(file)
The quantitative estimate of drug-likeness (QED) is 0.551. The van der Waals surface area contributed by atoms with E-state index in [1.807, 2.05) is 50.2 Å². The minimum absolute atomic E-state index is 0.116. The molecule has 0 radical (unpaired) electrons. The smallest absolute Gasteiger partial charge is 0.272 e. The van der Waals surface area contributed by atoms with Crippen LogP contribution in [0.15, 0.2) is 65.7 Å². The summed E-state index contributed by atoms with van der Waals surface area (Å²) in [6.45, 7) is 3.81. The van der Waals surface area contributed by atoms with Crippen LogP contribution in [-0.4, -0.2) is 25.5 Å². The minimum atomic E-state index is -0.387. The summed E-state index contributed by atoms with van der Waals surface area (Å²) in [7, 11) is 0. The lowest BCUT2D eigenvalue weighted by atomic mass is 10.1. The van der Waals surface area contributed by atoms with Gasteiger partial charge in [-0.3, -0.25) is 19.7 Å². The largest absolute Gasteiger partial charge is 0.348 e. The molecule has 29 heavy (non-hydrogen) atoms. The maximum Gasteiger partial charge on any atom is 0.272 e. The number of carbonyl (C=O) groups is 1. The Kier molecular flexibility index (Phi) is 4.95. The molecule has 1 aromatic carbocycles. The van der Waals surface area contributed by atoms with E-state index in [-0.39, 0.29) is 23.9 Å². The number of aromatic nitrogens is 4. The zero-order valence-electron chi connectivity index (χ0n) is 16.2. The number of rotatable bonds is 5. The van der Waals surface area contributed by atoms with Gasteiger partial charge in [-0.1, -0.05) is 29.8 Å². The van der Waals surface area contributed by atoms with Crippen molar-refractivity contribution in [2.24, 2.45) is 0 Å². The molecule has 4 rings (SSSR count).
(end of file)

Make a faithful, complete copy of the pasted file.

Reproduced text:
The quantitative estimate of drug-likeness (QED) is 0.551. The van der Waals surface area contributed by atoms with E-state index in [1.807, 2.05) is 50.2 Å². The minimum absolute atomic E-state index is 0.116. The molecule has 0 radical (unpaired) electrons. The smallest absolute Gasteiger partial charge is 0.272 e. The van der Waals surface area contributed by atoms with Crippen LogP contribution in [0.15, 0.2) is 65.7 Å². The summed E-state index contributed by atoms with van der Waals surface area (Å²) in [6.45, 7) is 3.81. The van der Waals surface area contributed by atoms with Crippen LogP contribution in [-0.4, -0.2) is 25.5 Å². The minimum atomic E-state index is -0.387. The summed E-state index contributed by atoms with van der Waals surface area (Å²) in [7, 11) is 0. The lowest BCUT2D eigenvalue weighted by atomic mass is 10.1. The van der Waals surface area contributed by atoms with Gasteiger partial charge in [-0.3, -0.25) is 19.7 Å². The largest absolute Gasteiger partial charge is 0.348 e. The molecule has 29 heavy (non-hydrogen) atoms. The maximum Gasteiger partial charge on any atom is 0.272 e. The number of carbonyl (C=O) groups is 1. The Kier molecular flexibility index (Phi) is 4.95. The molecule has 1 aromatic carbocycles. The van der Waals surface area contributed by atoms with E-state index in [-0.39, 0.29) is 23.9 Å². The number of aromatic nitrogens is 4. The zero-order valence-electron chi connectivity index (χ0n) is 16.2. The number of rotatable bonds is 5. The van der Waals surface area contributed by atoms with Gasteiger partial charge in [-0.1, -0.05) is 29.8 Å². The van der Waals surface area contributed by atoms with Crippen molar-refractivity contribution in [2.24, 2.45) is 0 Å². The molecule has 4 rings (SSSR count).